« on: January 20, 2015, 08:41:34 PM »
Don, this discussion kind of revolves around N G and their restrictions on editing and some of us objecting to that, but in fairness I don't think they have overly harsh restrictions on how you go about creating your photo. Personally, when I view N G material I prefer not to see creations that are excessively doctored when viewing N G. There are lots of other sites that accommodate that. Regardless, it's interesting to see just what N G is striving for - here's a partial quote, and I think it's pretty reasonable.
Quote from NG site:
Your Shot Photo Guidelines
We allow and encourage all types of photography. We love to see new photography and watch our members experiment with creative styles and techniques. We are device agnostic, happy to see images from full-frame DSLRs, film cameras, smartphones, and others. Our biggest ask is that the photos stay true to your personal vision and to what you saw. Please avoid heavy-handed processing. We want to see the world through your eyes, not through the excessive use of editing tools. If the photograph is manipulated, please describe your process in the caption. Below are some basic photo guidelines.
ETHICS: National Geographic supports ethical photography that accurately represents cultures, ecosystems, and wildlife. We expect that the welfare of people, animals, and their environments take precedence over photography. In other words, don’t harm or manipulate the subject or its environment for the sake of creating an image.
CAPTION: We insist on truth in captioning and expect full disclosure in the story behind the photo. The description should be complete and accurate. Not only does this establish trust and lend greater credibility to your photo, but it also increases the engagement of the viewer.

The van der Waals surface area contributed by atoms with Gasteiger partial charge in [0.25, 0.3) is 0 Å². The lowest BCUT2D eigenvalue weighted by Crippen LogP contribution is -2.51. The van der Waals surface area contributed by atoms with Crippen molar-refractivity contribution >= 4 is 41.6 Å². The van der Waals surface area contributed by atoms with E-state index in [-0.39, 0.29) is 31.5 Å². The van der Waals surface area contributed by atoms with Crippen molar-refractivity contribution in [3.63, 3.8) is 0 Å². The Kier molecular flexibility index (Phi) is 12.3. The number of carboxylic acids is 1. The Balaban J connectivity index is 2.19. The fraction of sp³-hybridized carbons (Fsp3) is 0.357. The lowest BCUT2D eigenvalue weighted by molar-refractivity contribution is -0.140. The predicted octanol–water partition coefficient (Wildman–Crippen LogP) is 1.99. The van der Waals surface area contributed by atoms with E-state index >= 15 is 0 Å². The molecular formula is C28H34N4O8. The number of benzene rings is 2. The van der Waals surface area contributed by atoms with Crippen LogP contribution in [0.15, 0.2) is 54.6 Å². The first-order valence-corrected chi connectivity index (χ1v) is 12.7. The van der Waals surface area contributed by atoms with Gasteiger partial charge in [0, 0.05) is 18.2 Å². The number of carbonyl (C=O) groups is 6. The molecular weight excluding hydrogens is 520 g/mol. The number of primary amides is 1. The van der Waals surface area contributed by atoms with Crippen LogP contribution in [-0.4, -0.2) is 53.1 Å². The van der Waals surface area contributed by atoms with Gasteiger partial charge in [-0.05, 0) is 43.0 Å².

BURNING AND DODGING: Brightening or darkening specific areas in an image is allowed but should be kept to a minimum and not done to the point where it is obvious. Your goal in using digital darkroom techniques should only be to adjust the dynamic tonal range and color balance of an image so that it more closely resembles what you saw and communicates the mood of the scene.
CROPPING: Cropping is allowed, but composing the image in-camera is always ideal.
BLACK AND WHITE PHOTOGRAPHY: Converting your color photos to black and white is acceptable.
STITCHED PANORAMAS: These are allowed only if the segments were all made within the same time frame. Don't create panoramas with sections made at significantly different times. Do not change focal length while creating a stitched image. Do not stretch the meaning of panorama to include elements that weren't in the scene as you saw it. If your photo is a stitched image, please indicate so in the caption.
COMPOSITE OR HIGH DYNAMIC RANGE (HDR): These shots are allowed only if the combined parts are made at the same time. Don't submit final images where the foreground was shot at noon and the sky at sunset. If your photo is an HDR image, please indicate this in the caption.
FILTERS: We allow filters on photographs. We ask that you please include a description of how the style was achieved and which filter or technique was used. Use discretion, however, as overprocessing can often make the photo look cartoonish.